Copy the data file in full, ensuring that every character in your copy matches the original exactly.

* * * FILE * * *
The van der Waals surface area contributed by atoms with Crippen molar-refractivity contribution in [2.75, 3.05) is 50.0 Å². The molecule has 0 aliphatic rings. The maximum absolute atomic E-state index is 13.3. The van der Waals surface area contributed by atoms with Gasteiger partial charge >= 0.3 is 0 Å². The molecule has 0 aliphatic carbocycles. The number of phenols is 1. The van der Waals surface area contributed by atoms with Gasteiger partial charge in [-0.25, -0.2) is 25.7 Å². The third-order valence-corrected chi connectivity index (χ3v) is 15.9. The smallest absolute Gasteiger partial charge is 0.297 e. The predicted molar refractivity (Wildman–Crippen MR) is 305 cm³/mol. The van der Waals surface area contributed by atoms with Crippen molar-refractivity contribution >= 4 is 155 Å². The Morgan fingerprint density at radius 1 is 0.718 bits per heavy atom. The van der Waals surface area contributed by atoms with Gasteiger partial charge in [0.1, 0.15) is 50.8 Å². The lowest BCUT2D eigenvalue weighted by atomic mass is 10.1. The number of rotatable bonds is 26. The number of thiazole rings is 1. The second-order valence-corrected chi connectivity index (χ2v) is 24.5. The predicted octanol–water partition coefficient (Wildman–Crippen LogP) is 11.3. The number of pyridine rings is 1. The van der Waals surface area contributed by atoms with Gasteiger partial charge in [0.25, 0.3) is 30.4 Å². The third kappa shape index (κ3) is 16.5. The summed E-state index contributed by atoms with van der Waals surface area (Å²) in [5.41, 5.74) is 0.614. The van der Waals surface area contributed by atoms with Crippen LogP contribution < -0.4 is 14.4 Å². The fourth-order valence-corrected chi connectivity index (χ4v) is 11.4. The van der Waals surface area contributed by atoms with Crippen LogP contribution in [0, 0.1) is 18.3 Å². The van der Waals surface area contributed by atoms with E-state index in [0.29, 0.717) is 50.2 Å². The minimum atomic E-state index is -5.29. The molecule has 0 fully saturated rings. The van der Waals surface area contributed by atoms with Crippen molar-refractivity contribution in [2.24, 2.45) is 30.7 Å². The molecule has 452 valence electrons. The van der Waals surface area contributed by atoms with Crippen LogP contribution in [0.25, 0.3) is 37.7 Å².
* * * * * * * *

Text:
The van der Waals surface area contributed by atoms with Crippen molar-refractivity contribution in [2.75, 3.05) is 50.0 Å². The molecule has 0 aliphatic rings. The maximum absolute atomic E-state index is 13.3. The van der Waals surface area contributed by atoms with Gasteiger partial charge >= 0.3 is 0 Å². The molecule has 0 aliphatic carbocycles. The number of phenols is 1. The van der Waals surface area contributed by atoms with Gasteiger partial charge in [-0.25, -0.2) is 25.7 Å². The third-order valence-corrected chi connectivity index (χ3v) is 15.9. The smallest absolute Gasteiger partial charge is 0.297 e. The predicted molar refractivity (Wildman–Crippen MR) is 305 cm³/mol. The van der Waals surface area contributed by atoms with Crippen molar-refractivity contribution >= 4 is 155 Å². The Morgan fingerprint density at radius 1 is 0.718 bits per heavy atom. The van der Waals surface area contributed by atoms with Gasteiger partial charge in [0.1, 0.15) is 50.8 Å². The lowest BCUT2D eigenvalue weighted by atomic mass is 10.1. The number of rotatable bonds is 26. The number of thiazole rings is 1. The second-order valence-corrected chi connectivity index (χ2v) is 24.5. The predicted octanol–water partition coefficient (Wildman–Crippen LogP) is 11.3. The number of pyridine rings is 1. The van der Waals surface area contributed by atoms with Gasteiger partial charge in [0.25, 0.3) is 30.4 Å². The third kappa shape index (κ3) is 16.5. The summed E-state index contributed by atoms with van der Waals surface area (Å²) in [5.41, 5.74) is 0.614. The van der Waals surface area contributed by atoms with Crippen LogP contribution < -0.4 is 14.4 Å². The fourth-order valence-corrected chi connectivity index (χ4v) is 11.4. The van der Waals surface area contributed by atoms with Crippen LogP contribution in [0, 0.1) is 18.3 Å². The van der Waals surface area contributed by atoms with E-state index in [0.29, 0.717) is 50.2 Å². The minimum atomic E-state index is -5.29. The molecule has 0 fully saturated rings. The van der Waals surface area contributed by atoms with Crippen molar-refractivity contribution in [2.24, 2.45) is 30.7 Å². The molecule has 452 valence electrons. The van der Waals surface area contributed by atoms with Crippen LogP contribution in [0.25, 0.3) is 37.7 Å².